by two facts: (1) thinking is not apprehended by in intense concentration imagination, and so the human being is not consciouis of the duality of I and Not-I. And (2) thinking ignores the sensory presentative image and so i(lentifies itself with the content. 9 On the relation of this notion to Galen, Siebeck, Zeitschrift, p. 232. 10 R. Arnou saw clearly that the loss of consciousness for man does not entail loss of consciousness for the soul's higher powers. "Il est vrai que d'une conscience pareille nous n'avons pas 1'experience; cette pure lumiere intelligible est pour En cc sense on peut dire qu'elle nous la nuit (la t6nebre, dira le pseudo-Denys). est inconsciente pour 'i'homme ext6rieur,' mais non point pour elle-mnlle, non point pour le nous katharos." Op. cit., pp. 309-10.


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Antilepsis is required because of our condition between two worlds; our psychic activity is an image, a reflection on a lower level of reality of the higher activity of Nous, which possesses its objects directly (VI, 7, 7, 24-31). If a man thinks and is conscious but is not self-conscious (making his Self an object), then there must be some activity whereby he grasps his objects. That activity is called antilepsis. In addition to rational consciousness Plotinus allows for a consciousness without the activity of discursive reason.1' There can be a consciousness of sensible things without communication with dianoia. This experience, however, is not human; it is experience at the level of the lower animals who lack reason. Antilepsis is a power that can go both towards noeta and aistheta. We have seen that there may be thought without an image; and, if there be no image of the thought, the thought escapes the human being. On the other hand, while dianoia may be absent, vet there is no reason to deny antilepsis pros aistheta. The interpretation of IV, 8, 8, 16-20, indicates there must be some kind of communication throughout the whole soul for a to gnorizein of sensibles. This passage, however, describes human knowing. If in sensation there is a krisis tes aistheseos, and if such a krisis is followed by an aisthema (sense image), then there is antilepsis and rudimentary conscious experience. But this experience is sub-human, for it is below the level of conceptual thought. Just as we have carefully distinguished dianoia from antilepsis, so we must distinguish the sensitive power from it as well. The sensitive power of the soul is not the physical eye, ear, or nose. It is a power of the soul when the soul is present to the physical body. It is, however, in the organs that the soul's powers are active. When the sensitive power apprehends, it apprehends the physical affection of the body, not the physical object directly. This apprehension is sometimes called antileptic. When Plotinus uses antilepsis in this way, he usually is thinking of a sensation, in which the organism becomes consciously aware that an event has taken place; namely, the apprehension of a sensible affection in the body and the production of an image in the imagination. Such a production is the result of any conscious, sensitive apprehension (IV, 3, 29, 24-5; IV, 4, 19). On the other hand, Plotinus clearly states that at the level of the sensitive power as such there is no knowledge. Besides sensitive activity there must be antilepsis. The antileptic power, then,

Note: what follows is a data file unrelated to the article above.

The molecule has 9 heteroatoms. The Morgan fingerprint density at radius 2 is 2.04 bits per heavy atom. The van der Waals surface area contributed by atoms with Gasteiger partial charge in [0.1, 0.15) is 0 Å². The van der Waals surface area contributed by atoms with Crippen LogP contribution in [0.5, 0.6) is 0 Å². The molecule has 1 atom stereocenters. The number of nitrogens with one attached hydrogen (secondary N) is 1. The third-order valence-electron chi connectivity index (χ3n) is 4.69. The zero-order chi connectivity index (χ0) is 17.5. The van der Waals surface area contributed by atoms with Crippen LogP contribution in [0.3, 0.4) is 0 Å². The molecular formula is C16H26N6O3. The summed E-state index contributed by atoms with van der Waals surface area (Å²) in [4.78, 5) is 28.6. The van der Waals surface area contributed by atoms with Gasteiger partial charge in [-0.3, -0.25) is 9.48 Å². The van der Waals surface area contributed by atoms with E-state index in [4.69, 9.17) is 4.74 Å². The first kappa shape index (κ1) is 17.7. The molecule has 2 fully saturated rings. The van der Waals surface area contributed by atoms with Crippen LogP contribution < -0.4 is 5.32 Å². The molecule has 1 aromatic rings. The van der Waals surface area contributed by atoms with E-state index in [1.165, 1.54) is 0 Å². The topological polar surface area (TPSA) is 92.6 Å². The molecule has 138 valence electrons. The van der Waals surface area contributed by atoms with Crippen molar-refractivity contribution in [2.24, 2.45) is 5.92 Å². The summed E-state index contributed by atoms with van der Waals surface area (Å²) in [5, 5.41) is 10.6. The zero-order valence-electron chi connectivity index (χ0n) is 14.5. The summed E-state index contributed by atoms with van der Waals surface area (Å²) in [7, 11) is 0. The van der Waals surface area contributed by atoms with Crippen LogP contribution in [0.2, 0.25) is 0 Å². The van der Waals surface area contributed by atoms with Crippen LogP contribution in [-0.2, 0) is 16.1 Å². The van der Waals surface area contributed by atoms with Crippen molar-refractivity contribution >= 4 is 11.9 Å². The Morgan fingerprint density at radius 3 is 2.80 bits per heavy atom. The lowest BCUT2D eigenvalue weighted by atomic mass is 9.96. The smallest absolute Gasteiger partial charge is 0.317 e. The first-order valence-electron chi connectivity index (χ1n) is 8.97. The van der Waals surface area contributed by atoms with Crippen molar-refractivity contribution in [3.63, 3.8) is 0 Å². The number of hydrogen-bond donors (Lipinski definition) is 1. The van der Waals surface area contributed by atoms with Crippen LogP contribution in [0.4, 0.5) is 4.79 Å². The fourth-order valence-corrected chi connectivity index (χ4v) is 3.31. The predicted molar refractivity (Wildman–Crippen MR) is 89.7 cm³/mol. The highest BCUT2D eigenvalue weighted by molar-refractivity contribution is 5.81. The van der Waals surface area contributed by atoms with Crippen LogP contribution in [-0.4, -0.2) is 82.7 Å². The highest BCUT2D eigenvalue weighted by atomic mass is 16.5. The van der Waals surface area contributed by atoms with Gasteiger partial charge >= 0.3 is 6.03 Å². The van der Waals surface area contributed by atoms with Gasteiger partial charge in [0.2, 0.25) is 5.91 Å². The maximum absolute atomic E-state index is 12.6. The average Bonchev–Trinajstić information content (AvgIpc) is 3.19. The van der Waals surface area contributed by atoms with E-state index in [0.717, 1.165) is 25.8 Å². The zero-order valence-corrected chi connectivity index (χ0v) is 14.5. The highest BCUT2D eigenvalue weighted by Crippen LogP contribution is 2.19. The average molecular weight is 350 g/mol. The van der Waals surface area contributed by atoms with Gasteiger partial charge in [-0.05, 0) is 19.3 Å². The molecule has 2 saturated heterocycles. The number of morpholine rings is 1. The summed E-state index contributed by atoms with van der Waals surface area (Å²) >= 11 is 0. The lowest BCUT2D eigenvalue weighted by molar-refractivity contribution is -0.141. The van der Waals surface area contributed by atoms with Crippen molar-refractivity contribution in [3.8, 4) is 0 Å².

Compare Inge, The Philosophy of Plotinus, Vol. I, p. 224.


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is not the same as the sensitive power, just as the antileptic power is not the same as the power of discursive reason.12 There seems to be a double operation involved on the level of sense awareness. First, the process whereby the sensitive power apprehends the pathos is antileptic because it is an apprehension of the material by the immaterial, an apprehension of one thing by another, each of which is different from the other. However, this kind of apprehension is not conscious. Next, there is antilepsis proper whereby the soul produces an image of the datum provided by the sense power's apprehension. The soul is now fully conscious of a sensible event. Antilepsis sometimes applies to the first apprehension of sense without the notion of consciousness, although it primarily indicates an apprehension which produces an image in imagination. In those passages, however, where antilepsis is attributed to the sense power itself, Plotinus is thinking of a conscious sense act, as we said above.13 In sumary, antilepsis is properly a term applied to a fully consciouis apprehension in the imagination. It may, however, apply only to the lower level of apprehension of the sense power without consciousness (1, 4, 9); or it may apply to the conscious apprehension itself and the production of the image (I, 1, 11; V, 5, 1); or it may telescope the two, conceiving of sensation as a completed act, one that has passed from the pathos to the sense power to the imagination (IV, 4, 23). Antileptic activity is the center of normal human activity. By "normal activity" we mean the kind men engage in during their every day experiences. The everyday-human-being is an antileptic man.'4